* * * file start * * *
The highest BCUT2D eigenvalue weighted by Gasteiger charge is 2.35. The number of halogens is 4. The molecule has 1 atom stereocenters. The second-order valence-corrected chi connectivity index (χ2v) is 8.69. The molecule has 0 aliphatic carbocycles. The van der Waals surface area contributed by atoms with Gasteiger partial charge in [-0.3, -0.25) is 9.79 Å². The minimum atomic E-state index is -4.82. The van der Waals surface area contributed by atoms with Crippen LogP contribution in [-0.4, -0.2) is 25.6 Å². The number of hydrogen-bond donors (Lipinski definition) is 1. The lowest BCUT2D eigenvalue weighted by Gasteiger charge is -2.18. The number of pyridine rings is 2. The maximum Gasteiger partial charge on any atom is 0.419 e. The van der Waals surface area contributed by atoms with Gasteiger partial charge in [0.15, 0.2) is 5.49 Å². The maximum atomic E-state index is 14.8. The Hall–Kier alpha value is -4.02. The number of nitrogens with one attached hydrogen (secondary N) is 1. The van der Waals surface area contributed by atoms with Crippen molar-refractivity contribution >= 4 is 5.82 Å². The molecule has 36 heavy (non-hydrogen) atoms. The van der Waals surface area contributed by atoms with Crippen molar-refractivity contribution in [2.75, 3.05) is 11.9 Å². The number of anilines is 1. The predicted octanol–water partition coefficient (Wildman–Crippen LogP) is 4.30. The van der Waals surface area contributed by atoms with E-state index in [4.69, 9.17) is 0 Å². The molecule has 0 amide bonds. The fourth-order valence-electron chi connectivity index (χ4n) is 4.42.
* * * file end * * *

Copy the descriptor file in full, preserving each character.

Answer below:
The highest BCUT2D eigenvalue weighted by Gasteiger charge is 2.35. The number of halogens is 4. The molecule has 1 atom stereocenters. The second-order valence-corrected chi connectivity index (χ2v) is 8.69. The molecule has 0 aliphatic carbocycles. The van der Waals surface area contributed by atoms with Gasteiger partial charge in [-0.3, -0.25) is 9.79 Å². The minimum atomic E-state index is -4.82. The van der Waals surface area contributed by atoms with Crippen LogP contribution in [-0.4, -0.2) is 25.6 Å². The number of hydrogen-bond donors (Lipinski definition) is 1. The lowest BCUT2D eigenvalue weighted by Gasteiger charge is -2.18. The number of pyridine rings is 2. The maximum Gasteiger partial charge on any atom is 0.419 e. The van der Waals surface area contributed by atoms with Gasteiger partial charge in [0.15, 0.2) is 5.49 Å². The maximum atomic E-state index is 14.8. The Hall–Kier alpha value is -4.02. The number of nitrogens with one attached hydrogen (secondary N) is 1. The van der Waals surface area contributed by atoms with Crippen molar-refractivity contribution >= 4 is 5.82 Å². The molecule has 36 heavy (non-hydrogen) atoms. The van der Waals surface area contributed by atoms with Crippen molar-refractivity contribution in [2.75, 3.05) is 11.9 Å². The number of anilines is 1. The predicted octanol–water partition coefficient (Wildman–Crippen LogP) is 4.30. The van der Waals surface area contributed by atoms with E-state index in [4.69, 9.17) is 0 Å². The molecule has 0 amide bonds. The fourth-order valence-electron chi connectivity index (χ4n) is 4.42.